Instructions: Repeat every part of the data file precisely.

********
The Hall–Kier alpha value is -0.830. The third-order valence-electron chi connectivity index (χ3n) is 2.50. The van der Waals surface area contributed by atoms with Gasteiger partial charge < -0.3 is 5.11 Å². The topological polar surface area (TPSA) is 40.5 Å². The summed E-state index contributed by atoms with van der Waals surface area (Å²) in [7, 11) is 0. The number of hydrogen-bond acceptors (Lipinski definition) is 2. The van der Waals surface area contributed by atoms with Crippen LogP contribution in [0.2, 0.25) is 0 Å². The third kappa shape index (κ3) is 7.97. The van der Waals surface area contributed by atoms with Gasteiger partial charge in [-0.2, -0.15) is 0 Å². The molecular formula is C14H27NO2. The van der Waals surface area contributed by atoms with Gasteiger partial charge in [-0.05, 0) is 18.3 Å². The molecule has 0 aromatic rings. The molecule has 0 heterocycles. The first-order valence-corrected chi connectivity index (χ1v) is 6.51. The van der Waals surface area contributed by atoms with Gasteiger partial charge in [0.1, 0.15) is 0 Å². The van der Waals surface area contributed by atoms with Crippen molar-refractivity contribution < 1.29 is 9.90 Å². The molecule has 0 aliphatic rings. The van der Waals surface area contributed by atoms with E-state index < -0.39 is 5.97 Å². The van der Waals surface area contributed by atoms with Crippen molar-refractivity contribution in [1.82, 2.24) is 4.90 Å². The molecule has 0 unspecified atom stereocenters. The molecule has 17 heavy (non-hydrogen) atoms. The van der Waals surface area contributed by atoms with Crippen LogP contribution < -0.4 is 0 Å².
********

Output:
The Hall–Kier alpha value is -0.830. The third-order valence-electron chi connectivity index (χ3n) is 2.50. The van der Waals surface area contributed by atoms with Gasteiger partial charge < -0.3 is 5.11 Å². The topological polar surface area (TPSA) is 40.5 Å². The summed E-state index contributed by atoms with van der Waals surface area (Å²) in [7, 11) is 0. The number of hydrogen-bond acceptors (Lipinski definition) is 2. The van der Waals surface area contributed by atoms with Crippen LogP contribution in [0.2, 0.25) is 0 Å². The third kappa shape index (κ3) is 7.97. The van der Waals surface area contributed by atoms with Gasteiger partial charge in [-0.2, -0.15) is 0 Å². The molecular formula is C14H27NO2. The van der Waals surface area contributed by atoms with Gasteiger partial charge in [-0.05, 0) is 18.3 Å². The molecule has 0 aromatic rings. The molecule has 0 heterocycles. The first-order valence-corrected chi connectivity index (χ1v) is 6.51. The van der Waals surface area contributed by atoms with Gasteiger partial charge in [0.1, 0.15) is 0 Å². The van der Waals surface area contributed by atoms with Crippen molar-refractivity contribution < 1.29 is 9.90 Å². The molecule has 0 aliphatic rings. The van der Waals surface area contributed by atoms with E-state index < -0.39 is 5.97 Å². The van der Waals surface area contributed by atoms with Crippen molar-refractivity contribution in [1.82, 2.24) is 4.90 Å². The molecule has 0 unspecified atom stereocenters. The molecule has 17 heavy (non-hydrogen) atoms. The van der Waals surface area contributed by atoms with Crippen LogP contribution < -0.4 is 0 Å².